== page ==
Students in the last go-round wanted clear "take away" messages about each theory.

I am in conflict about the idea of offering a "take away" message about each theory. Not only does this sound like a corner carry out, the implication is that nothing that went before in the discussion is of any relevance, all that matters is what the professor thinks.

What I may end up doing is ask each of you to start the reflection process with some in-class writing, and then use these materials as possible points for summarizing thoughts.

I have started a Blackboard (Bb) discussion board forum so that students who have reactions to/questions about the readings and/or discussion can post those. Hopefully each student will contribute at least once, and each student will respond at least once. I am not making that a requirement.

Finally, I will offer for your rumination over the next seven days several meagre morsels about the upcoming theory, by way of introductory comments. Sometimes the exposition may be more extensive. Students in the last go round really wanted more time on theory set up for upcoming readings. I will try to do this in a way that does not give you detail about the upcoming reading, but rather puts that reading in a specific context.

More on  Writing

Even though this is not part of the course grade, I expect you to write a little bit in preparation for each class. What is a little bit? 250 words at least. Preferably 500 words.

Why am I asking you to write a little each week? Because sometimes it is only when we put pen to paper that we know what we think.

Unless things get dire (see comment above) I will not be asking you to turn in what you have written each week. But I will expect you, when called upon to start leading off the discussion, which can happen any time, to have something from which to read.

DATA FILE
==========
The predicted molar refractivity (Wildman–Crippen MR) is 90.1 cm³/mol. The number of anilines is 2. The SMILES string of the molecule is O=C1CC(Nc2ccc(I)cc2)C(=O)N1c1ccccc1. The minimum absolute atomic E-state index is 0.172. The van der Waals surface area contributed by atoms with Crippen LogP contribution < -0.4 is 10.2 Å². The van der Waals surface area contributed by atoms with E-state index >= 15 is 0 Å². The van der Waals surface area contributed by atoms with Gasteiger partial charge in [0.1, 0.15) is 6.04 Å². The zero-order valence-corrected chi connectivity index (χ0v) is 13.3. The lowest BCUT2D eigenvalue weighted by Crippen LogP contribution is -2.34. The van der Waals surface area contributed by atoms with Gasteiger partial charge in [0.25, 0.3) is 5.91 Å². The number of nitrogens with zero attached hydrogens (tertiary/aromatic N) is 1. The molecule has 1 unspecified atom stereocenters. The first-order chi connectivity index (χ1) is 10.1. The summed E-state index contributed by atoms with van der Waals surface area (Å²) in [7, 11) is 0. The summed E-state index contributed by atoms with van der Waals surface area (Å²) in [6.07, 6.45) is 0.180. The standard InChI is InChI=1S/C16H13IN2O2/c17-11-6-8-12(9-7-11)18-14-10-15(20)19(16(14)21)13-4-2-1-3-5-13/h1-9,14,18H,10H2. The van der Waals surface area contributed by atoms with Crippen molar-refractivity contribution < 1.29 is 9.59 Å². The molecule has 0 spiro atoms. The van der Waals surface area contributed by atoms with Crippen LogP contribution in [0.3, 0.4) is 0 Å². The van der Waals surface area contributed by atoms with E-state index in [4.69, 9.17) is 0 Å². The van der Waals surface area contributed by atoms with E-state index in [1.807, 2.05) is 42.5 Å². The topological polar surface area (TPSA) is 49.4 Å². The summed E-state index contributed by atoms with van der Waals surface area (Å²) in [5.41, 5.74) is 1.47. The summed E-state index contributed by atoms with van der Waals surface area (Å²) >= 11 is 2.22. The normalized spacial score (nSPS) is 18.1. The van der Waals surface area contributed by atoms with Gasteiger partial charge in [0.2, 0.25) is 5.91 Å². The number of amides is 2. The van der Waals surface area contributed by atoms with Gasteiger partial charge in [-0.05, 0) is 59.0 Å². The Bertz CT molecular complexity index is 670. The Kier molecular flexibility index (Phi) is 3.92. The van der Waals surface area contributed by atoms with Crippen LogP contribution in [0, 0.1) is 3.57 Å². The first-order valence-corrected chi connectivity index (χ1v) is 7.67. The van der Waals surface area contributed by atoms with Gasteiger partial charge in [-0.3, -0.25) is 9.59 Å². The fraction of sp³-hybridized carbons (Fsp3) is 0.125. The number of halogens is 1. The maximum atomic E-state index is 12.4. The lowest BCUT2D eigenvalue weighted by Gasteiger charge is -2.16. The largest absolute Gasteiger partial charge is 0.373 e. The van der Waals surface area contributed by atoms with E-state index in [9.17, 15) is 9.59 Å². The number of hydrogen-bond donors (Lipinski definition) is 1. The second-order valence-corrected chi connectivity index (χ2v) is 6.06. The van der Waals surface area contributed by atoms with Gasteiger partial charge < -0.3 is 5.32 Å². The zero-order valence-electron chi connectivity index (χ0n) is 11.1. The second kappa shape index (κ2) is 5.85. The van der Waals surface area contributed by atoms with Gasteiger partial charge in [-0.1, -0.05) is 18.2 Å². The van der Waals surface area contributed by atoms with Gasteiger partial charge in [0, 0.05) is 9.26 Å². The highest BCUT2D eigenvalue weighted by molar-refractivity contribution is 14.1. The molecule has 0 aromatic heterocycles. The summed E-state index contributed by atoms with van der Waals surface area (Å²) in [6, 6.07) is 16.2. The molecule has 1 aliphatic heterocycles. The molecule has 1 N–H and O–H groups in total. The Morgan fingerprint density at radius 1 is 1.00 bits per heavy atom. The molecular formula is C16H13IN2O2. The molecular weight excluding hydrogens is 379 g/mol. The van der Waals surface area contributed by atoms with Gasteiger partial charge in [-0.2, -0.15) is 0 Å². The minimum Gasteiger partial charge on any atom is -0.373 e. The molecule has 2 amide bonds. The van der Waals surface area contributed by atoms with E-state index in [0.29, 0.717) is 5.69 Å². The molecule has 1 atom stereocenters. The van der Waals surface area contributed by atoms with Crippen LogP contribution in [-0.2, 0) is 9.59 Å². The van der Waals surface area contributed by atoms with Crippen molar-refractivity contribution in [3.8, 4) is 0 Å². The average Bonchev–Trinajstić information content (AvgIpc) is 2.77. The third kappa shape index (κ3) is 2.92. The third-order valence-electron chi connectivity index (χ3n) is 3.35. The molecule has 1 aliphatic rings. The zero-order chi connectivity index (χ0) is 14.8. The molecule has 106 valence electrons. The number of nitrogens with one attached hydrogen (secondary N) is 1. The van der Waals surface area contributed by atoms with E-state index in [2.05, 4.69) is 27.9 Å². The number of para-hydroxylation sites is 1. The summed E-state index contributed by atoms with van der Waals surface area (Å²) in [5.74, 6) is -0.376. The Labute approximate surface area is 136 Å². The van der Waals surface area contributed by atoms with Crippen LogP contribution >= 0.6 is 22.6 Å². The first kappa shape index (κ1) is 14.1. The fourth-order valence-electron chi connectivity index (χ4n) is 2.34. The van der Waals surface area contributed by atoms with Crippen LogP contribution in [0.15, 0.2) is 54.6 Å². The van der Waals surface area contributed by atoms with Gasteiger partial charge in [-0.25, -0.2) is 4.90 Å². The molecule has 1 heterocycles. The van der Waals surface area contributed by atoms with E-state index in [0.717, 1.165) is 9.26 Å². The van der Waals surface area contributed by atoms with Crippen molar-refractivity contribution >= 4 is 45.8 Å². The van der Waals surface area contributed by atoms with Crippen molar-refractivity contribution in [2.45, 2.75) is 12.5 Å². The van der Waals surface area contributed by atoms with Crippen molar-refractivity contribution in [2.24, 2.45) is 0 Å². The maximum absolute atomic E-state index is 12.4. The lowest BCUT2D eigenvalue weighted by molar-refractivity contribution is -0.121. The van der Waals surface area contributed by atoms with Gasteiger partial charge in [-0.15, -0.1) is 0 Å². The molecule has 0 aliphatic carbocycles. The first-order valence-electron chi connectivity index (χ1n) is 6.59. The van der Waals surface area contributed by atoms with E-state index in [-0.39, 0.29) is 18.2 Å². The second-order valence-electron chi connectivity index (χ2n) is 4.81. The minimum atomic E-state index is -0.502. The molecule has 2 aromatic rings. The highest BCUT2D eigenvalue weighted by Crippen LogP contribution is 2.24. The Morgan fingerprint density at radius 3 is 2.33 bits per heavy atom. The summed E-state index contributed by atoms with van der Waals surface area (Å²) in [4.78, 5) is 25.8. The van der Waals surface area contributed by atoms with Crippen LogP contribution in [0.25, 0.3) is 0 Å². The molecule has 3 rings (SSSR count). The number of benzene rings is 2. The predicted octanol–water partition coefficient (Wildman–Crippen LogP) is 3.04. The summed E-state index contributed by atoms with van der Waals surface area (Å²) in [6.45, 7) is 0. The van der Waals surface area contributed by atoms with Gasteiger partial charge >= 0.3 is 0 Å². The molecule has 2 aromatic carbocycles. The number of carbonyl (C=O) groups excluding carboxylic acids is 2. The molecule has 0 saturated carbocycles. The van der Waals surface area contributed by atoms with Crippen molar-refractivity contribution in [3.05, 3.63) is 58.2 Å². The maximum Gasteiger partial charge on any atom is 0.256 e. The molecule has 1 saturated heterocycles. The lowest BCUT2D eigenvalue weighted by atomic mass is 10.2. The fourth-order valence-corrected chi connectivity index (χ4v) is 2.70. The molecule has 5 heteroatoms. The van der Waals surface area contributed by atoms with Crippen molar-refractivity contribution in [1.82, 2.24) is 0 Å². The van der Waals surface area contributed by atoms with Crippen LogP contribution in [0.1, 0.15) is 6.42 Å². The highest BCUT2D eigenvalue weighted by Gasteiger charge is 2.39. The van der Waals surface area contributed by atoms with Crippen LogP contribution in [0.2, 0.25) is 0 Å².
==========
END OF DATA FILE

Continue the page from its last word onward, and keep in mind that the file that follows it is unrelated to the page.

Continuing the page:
What will you write on?

What I would prefer would be a thoughtful reaction to some part of the theory you have been reading for that week. You also could write about the confusion you are having about one particular part of the theory.

Try to make your writing a structured piece. This helps you get ready for the exam. Do more than just give me a list or a reaction.

In past years there has been a clear relationship between those doing more thoughtful writing each week, and those getting better grades on the exams.

If you put off thinking seriously about each book until exam time, you are very likely to become toast.

I will not have time to do a detailed review of each of your writings each week. But you can ask me -- twice during the semester -- to give you detailed written feedback on what you have written in a weekly assignment. When you want to request that feedback send me the writing as an email attachment with 406 writing in the subject line. I will share some thoughts.

For those seeking some advice on writing short essays I cannot recommend too strongly Lucille Vaughan Payne's "The Lively Art of Writing"  especially chapters 6 and 7 and if you have the time chapters 2 through 5. The Amazon link is:

but it takes 2 - 4 weeks to ship.

You can link to what I think are some key pages from her book if you go to

Strunk and White's "The Elements of Style" is another essential. You can get the early Strunk version online at:

I strongly recommend you read section: V. WORDS AND EXPRESSIONS COMMONLY MISUSED

Attendance Expectations